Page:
Well, it may have been a quiet week in Lake Wobegon, but in the privacy and policy domain it has been quite the opposite. Wikipedia and a number of other sites went dark in protest against SOPA/PIPA; the Feds took down the MegaUpload file-sharing site, alleging violation of piracy laws; Anonymous retaliated by taking down a slew of SOPA supporters; and the European Commission has just announced its new, pan-European Data Protection Regulation (link to PDF version).
But let’s not talk about that… let’s talk about the 4th Amendment. For those on the right hand side of the Atlantic, the 4th Amendment is the part of the US Constitution which establishes the individual’s “right to be secure from all unreasonable searches, and seizures of his person, his houses, his papers, and all his possessions”. Like any constitutional law, it has been subject to a great deal of interpretation in the 221 years since it was ratified, not least as the law tries to keep pace with new ways of “searching” and “seizing”.
The 4th Amendment is often considered to be the closest thing US citizens have to a privacy right, and it generally establishes the need for any violation of that right to be backed up by a judicial warrant. Of the current Supreme Court, Justice Antonin Scalia is the one who most commonly dissents from this view, holding that the “reasonableness” test can be satisfied without a warrant. However, in a judgement this week Justice Scalia joined with his peers in finding unanimously in favour of the need for a warrant.
The case at issue was US vs. Jones, and the Supreme Court ruled that US law enforcement authorities had violated Mr Jones’ 4th Amendment rights by fixing a GPS tracker to his wife’s car, and using it to track his movements. Mr Jones was, at that time, suspected of being involved in drug dealing.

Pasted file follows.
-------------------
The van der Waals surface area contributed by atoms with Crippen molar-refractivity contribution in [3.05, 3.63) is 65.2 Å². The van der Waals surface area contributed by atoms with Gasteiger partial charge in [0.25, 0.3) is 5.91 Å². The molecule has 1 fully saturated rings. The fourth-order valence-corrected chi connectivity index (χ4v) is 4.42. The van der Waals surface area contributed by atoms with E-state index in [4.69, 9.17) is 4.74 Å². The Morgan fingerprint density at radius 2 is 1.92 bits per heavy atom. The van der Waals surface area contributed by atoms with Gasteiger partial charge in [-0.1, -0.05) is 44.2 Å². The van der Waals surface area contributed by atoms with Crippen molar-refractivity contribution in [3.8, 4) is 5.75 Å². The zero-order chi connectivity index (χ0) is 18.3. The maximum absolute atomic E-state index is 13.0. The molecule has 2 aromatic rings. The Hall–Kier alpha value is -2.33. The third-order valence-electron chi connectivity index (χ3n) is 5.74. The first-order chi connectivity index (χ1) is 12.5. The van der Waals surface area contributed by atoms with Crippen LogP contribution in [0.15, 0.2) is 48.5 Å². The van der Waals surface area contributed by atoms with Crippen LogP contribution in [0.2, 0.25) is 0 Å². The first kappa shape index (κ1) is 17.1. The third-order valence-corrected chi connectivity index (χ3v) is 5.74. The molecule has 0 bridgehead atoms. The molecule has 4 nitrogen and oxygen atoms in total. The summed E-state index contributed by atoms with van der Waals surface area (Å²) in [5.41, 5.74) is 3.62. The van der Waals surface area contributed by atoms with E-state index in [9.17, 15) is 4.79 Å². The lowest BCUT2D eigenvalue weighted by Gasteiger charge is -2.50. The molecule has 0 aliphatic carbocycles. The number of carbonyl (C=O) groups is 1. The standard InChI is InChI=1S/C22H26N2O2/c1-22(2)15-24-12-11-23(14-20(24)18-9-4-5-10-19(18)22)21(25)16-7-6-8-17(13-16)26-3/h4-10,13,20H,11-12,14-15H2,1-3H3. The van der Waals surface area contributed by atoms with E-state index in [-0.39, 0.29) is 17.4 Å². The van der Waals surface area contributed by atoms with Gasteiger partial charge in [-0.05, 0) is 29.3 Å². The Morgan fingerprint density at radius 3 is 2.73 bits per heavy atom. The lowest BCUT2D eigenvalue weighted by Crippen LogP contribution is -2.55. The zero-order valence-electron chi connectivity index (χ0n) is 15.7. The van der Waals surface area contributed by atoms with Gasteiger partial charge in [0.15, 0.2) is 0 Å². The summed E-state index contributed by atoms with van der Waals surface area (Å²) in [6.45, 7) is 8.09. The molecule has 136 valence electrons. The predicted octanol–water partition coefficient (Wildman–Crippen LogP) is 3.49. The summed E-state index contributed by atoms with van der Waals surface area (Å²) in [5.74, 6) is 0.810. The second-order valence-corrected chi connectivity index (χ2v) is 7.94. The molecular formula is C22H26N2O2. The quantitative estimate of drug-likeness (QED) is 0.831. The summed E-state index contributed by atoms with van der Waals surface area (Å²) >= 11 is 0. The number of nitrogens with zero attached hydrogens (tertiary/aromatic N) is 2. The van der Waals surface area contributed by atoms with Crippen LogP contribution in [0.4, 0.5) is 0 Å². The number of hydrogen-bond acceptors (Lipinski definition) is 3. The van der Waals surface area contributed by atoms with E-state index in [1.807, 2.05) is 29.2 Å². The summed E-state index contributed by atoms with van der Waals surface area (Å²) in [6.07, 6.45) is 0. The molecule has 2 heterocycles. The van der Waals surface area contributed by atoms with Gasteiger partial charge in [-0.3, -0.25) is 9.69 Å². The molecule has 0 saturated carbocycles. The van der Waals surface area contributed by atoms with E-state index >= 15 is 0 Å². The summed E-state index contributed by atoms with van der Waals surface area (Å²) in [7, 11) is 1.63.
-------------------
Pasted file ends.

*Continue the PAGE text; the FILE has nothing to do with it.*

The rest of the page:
The judges ruled that, in attaching the device to Jones’ car, the police had physically intruded into “a constitutionally protected area”, and that this ran counter to a legitimate expectation of privacy in that respect. Justice Sotomayor and Justice Alito both drew attention to the issues of keeping 4th Amendment protections in step with rapid technological change – not least, the fact that so many of our personal actions are tracked by commercial websites and hand-held devices.
The court held back from ruling on what other means of surveillance might violate the 4th Amendment rights, though it is clearly something they thought about in their review of prior case law. As a result, the two aspects I mentioned above (physical intrusion, and expectation of privacy) are very likely to be the basis of future decisions, if it should come to questions of whether, say, traffic camera data can be used to track a suspected criminal. There would be a strong argument that the installation and operation of traffic cameras does not involve intrusion into a constitutionally protected area, and that it does not infringe on an expectation of privacy.
Whether that will extend into the online domain of web tracking remains to be seen.
So much for the 4th Amendment… I’ll see your 4th and raise you one: in a quite separate case, a judge in Denver ruled that an individual could not claim 5th Amendment protection from a law enforcement request to decrypt data on her laptop. (The 5th Amendment is the one establishing, among other things, an individual’s right to refuse to give information which might incriminate them).
In this instance, the suspect declined to decrypt the contents of her hard drive on the grounds that it might incriminate her. The judge held that, even if the police did not know the specific contents of a specific document, the fact of its existence was a foregone conclusion, and that therefore the 5th Amendment did not apply.
I have to admit, I don’t quite follow that chain of reasoning, but like I say,the law is having a job keeping pace with technological change. It has been an interesting week, then… and I dont see the pace of change slowing down any time soon.
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